The triumph of the American dream over reality is that nobody remembers the failures.
It is a truth universally acknowledged that the more television people watch, the less they know about the world. George Orwell acknowledged this in the novel 1984, when he invented a populace whose only sources of information were TV and a government that continually rewrote the history books to suit current whims.
People who rely on TV for their information now are unlikely to remember what happened last week, let alone last century. I occasionally have science-fiction style thoughts about how the screen might actually pull information and IQ out of viewers like some cathode ray-powered black hole.
I don’t know where this disappeared intelligence might go, though. I rarely watch TV myself, but I often appear on it, and I haven’t noticed any excess of intellect among those I engage with on the other side of the screen, so any data sucked out of viewers’ brains is certainly not absorbed by the hosts and ‘experts’.
Typical of this equivalence of ignorance on both sides is the top-viewed show The apprentice. The host of the US version of the show is Donald Trump, a tonsorially challenged showman born to a real estate fortune, who has squandered it several times over and each time rebuilt it with other people’s money. He regularly dispatches contestants with his catchphrase: ‘You’re fired.’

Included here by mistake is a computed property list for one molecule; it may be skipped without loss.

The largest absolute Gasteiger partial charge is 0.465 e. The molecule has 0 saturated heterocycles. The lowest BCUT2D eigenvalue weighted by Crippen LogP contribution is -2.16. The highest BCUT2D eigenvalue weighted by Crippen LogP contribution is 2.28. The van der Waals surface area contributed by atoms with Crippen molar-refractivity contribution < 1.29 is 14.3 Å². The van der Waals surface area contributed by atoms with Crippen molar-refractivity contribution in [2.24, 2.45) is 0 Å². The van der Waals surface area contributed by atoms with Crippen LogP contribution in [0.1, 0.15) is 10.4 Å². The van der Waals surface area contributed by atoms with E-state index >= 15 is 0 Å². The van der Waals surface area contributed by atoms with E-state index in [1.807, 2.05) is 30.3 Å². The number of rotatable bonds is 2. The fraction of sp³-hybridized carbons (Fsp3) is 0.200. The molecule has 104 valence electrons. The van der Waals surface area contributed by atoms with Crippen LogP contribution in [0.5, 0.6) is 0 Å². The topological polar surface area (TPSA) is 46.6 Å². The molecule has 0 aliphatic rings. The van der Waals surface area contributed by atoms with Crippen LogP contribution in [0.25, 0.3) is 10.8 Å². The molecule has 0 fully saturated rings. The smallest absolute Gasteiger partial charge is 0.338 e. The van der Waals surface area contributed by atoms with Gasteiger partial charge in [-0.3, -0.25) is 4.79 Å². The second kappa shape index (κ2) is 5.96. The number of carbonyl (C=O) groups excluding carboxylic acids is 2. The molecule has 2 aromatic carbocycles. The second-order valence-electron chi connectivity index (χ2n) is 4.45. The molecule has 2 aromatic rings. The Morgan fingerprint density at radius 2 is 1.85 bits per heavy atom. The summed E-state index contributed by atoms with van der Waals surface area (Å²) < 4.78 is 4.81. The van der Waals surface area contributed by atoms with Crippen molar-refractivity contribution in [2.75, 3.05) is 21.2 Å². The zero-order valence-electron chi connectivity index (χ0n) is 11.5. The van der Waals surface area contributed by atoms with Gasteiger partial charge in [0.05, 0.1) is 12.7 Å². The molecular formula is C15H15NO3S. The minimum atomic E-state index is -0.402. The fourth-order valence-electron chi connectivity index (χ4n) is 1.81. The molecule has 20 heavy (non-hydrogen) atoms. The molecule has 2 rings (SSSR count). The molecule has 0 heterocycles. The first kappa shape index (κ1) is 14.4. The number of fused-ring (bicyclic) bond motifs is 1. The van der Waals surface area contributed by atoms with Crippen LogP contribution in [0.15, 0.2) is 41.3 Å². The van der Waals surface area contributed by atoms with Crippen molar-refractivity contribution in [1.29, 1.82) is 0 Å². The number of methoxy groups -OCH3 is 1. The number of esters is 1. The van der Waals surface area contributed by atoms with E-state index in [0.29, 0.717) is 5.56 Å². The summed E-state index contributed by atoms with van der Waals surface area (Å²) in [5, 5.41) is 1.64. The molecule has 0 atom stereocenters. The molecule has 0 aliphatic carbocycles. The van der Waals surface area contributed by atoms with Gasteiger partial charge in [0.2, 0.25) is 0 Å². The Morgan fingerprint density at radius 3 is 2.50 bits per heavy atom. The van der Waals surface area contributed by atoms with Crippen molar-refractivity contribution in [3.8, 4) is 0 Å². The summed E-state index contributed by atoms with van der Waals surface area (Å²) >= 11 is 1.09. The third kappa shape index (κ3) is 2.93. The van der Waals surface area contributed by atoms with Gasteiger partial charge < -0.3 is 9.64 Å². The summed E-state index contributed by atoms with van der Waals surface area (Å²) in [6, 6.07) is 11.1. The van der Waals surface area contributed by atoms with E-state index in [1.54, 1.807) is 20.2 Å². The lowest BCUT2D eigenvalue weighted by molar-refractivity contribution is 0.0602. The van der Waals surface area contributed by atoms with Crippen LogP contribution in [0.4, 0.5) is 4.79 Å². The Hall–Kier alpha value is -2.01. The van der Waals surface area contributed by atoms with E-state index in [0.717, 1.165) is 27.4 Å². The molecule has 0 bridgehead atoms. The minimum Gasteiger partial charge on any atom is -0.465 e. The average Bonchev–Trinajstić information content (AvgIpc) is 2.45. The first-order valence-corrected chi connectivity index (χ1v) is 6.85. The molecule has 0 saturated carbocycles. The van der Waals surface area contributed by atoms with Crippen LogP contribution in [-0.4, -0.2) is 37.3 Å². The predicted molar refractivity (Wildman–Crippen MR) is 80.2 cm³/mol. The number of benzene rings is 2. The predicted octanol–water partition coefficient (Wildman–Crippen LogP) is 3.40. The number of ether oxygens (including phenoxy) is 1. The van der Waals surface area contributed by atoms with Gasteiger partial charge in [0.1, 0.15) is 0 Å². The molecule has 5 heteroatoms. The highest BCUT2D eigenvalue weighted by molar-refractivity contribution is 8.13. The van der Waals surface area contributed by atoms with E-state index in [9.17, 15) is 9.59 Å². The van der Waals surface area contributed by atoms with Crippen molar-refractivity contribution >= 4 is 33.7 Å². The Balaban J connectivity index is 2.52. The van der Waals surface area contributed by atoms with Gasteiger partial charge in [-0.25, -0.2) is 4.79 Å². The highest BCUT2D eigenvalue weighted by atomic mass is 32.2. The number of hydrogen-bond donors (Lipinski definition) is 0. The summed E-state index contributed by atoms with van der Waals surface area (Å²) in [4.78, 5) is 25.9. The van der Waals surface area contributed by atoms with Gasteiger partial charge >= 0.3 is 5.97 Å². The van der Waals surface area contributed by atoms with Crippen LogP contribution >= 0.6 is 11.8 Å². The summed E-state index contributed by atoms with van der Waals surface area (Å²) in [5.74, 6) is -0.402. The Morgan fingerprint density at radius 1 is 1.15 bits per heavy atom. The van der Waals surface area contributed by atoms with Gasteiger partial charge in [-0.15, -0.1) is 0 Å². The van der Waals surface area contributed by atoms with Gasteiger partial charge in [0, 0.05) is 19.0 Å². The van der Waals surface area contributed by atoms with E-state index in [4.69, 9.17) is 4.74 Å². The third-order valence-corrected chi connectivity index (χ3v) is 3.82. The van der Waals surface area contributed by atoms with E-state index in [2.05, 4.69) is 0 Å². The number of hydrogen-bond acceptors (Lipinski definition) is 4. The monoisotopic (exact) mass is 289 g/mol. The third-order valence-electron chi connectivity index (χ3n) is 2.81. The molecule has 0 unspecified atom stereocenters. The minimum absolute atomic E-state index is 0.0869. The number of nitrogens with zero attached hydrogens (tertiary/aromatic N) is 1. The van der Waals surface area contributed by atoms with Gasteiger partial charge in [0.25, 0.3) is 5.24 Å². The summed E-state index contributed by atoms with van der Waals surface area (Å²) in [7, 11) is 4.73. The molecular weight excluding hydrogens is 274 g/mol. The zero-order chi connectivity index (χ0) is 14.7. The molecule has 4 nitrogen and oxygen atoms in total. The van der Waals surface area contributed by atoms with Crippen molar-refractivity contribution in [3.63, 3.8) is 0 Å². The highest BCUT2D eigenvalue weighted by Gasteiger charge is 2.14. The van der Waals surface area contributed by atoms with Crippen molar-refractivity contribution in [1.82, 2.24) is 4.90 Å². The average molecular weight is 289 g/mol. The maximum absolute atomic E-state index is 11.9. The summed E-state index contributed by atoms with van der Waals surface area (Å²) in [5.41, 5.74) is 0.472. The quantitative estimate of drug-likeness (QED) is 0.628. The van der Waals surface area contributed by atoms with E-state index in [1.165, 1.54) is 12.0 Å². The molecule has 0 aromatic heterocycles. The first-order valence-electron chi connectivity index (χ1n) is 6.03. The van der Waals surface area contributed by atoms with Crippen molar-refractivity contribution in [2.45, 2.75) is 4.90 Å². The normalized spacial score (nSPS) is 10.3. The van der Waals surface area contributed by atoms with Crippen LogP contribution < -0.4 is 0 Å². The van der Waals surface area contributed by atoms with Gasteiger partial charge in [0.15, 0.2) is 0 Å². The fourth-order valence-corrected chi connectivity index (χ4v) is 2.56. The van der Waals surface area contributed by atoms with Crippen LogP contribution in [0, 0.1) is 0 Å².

How many of his viewers remember the short flight of the former Trump Shuttle, or when the iconic Plaza Hotel on Central Park in Manhattan briefly became the Trump Plaza Hotel? Does anyone remember when Trump procured the firing of a sell-side analyst who correctly described how his Atlantic City casinos were teetering on the edge of over-leveraged bankruptcy? Not many, it would seem.
In fact, I had to go back and check I hadn’t imagined all this, and I hadn’t: it’s all true. By putting his name on every piece of property he bought or built with borrowed money, Trump cleverly obliterated the memory of his failures.
Trump’s own web site says he ‘is the very definition of the American success story, the archetypal businessman – a dealmaker without peer.’ One cannot help but worry about that ‘archetypal,’ which may be all too true. Trump weathered the last recession by being too big for his creditors to call in their chips, and is riding high on the current boom, especially the US real estate boom.
But that boom is possible only because of borrowed money. The Chinese government is pumping cash into US Treasury bonds, creating dirt-cheap credit for Americans buying property. When the bubble bursts, those Trump plaques may disappear off all those buildings and be stuffed down the memory hole as fast as the banks can repossess them.
Even so, you can’t help feeling that Donald will bounce back, and not just as a super-Rogaine salesman. He is unlikely to fire himself, and people sincerely want to believe that you can make it from nothing on skill alone. Everyone will remember the batch of Chinese fortune cookies that called the New York lottery number correctly this year. No-one remembers the thousands that didn’t. Trump’s great business secret is that for a super-salesman, failure is always forgettable.